Ebon Moss- Bachrach as Richard “Richie” Jerimovich in The Bear. Courtesy of FX/Hulu

Speaking of proving one’s worth, the year’s other TV masterpiece centers around the pitiful Richie Jerimovich (Ebon Moss-Bacharach), quasi-cousin to The Bear’s Chef Carmy Berzatto (Jeremy Allen White). Of all of the staff that remains from The Original Beef of Chicagoland, Richie is the one who has been most resistant to Carmy’s efforts to remake the humble sandwich shop he inherited into a fine dining destination. Richie is a working class guy whose blustering masculine bravado is a flimsy tarp over an above-ground pool of self-loathing. He’s 45, he’s a part-time father to his daughter, he’s still in love with his ex-wife, and he’s in danger of becoming obsolete at work. When Carmy lands him a one-week internship at Ever, Chicago’s most prestigious restaurant, Richie assumes he’s being punished for, in his words, “being ancillary.” Sending him off to polish forks for the elite will show him how little he belongs in Carmy’s world, or at the very least, get him out of the way for a few days while the rest of the team works on a renovation that seems to have no place for him.

This episode, “Forks,” is the story of a different renovation, the reconstruction of Richie himself. Though initially dismissive of the menial task he’s been assigned, Richie gets a lesson in humility from his young supervisor Garrett (Andrew Lopez), to whom restaurant hospitality is a sacred calling. Garrett introduces Richie—and by extension, the audience—to the intense and intricate clockwork of a fine dining establishment, which is as much a bespoke theme park experience as it is an eatery. For most of the diners, an evening at a three Michelin Star restaurant is a once-in-a-lifetime experience, and the service staff is obsessed with making that experience magical, paying careful attention to each guest and making their wishes—even unspoken ones—come true. A waiter overhears a guest lamenting that she’ll be leaving Chicago without trying deep dish pizza, and before the meal is over, the chef has sliced a pie from a local pizza shop into a custom intermezzo, which Richie gets the honor of serving to the customer. For Garrett, this dedication to others is part of his recovery from a destructive alcohol addiction. Wordlessly, Richie realizes that he, too, needs to put effort into recovery, not from addiction, from despair.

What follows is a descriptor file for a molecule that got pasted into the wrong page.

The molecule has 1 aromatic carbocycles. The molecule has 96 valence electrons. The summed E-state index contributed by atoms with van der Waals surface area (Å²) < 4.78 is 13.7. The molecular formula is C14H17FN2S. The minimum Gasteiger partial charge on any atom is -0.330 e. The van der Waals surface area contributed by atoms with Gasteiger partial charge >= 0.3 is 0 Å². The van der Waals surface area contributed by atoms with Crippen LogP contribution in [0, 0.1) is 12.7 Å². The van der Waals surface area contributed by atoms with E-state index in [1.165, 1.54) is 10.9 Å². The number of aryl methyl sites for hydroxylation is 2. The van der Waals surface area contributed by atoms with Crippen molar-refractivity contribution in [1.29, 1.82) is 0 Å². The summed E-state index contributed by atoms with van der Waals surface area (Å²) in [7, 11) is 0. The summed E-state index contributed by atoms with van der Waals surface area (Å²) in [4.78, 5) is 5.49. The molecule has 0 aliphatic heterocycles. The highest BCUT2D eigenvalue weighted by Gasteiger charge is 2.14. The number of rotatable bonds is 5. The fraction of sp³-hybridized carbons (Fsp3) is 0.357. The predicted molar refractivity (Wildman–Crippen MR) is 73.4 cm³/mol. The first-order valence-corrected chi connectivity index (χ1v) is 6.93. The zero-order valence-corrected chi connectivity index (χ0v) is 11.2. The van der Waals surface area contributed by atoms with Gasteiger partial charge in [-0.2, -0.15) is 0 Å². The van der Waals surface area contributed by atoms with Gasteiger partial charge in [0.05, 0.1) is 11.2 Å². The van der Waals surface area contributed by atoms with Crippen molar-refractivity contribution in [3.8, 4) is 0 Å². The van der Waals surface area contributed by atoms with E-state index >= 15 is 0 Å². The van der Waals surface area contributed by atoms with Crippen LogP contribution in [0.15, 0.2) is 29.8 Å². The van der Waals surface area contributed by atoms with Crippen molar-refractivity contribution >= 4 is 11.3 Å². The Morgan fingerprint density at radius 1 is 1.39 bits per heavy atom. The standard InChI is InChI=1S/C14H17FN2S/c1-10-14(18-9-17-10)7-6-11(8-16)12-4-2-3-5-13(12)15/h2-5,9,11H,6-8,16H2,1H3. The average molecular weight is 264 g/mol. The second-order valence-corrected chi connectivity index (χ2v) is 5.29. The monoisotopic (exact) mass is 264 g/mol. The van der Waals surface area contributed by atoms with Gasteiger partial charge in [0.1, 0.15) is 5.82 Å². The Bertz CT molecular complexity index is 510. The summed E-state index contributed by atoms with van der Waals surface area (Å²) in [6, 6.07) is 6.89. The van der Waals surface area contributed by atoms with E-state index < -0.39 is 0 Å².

We experience Richie’s week at Ever in a whirlwind 35 minutes, during which we see him learn and apply a dozen little lessons for turning his life around. Where “Connor’s Wedding” is about languishing in every tick, every blink of a painful moment, “Forks” is about artful efficiency, both textually and metatextually. “Every Second Counts” reads the sign underneath every clock in the restaurant, and it’s as much a mantra for writer Alex Russell and creator/director Christopher Storer as it is for the chefs and waitstaff. There is no single lightbulb moment for Richie, no breakthrough monologue. Instead, we watch him chip his way out of his carapace of misery a piece at a time. Each of these incremental improvements to his attitude, his performance, and his self-respect are essential in convincing the viewer that a man who’s spent the past season and a half slamming his fingers in a door jamb would give himself a manicure. By the time we reach the climax of the episode, in which he belts Taylor Swift in his car in celebration of a great night of work, Cousin Richie is a new man.

On the last day of the internship, Richie has a chance meeting with the oft-mentioned, never-before-seen Chef Terry (Olivia Colman) that underlines so much of Richie’s journey. Richie, who felt demeaned by the job of methodically polishing forks, finds his boss’s boss’s boss carefully peeling mushrooms by hand, because “It makes the customer feel like a lot of time went into making their dish.” In cuisine, as in any kind of service industry, the product you’re really selling is your time. There’s something special about being the recipient of someone’s time, but for that gift to mean something, you have to value it. Richie has been living as if his time is already up, but it isn’t. It goes fast, but the time he has left is as valuable as the time he’s used up. His tale is, in its own way, a celebration of mortality, a reminder that life is about the things you can change just as much as those you can’t.

Every second counts. Just ask Shiv Roy.

Best TV of 2023: Every Second Counts in Two of The Year’s Greatest Episodes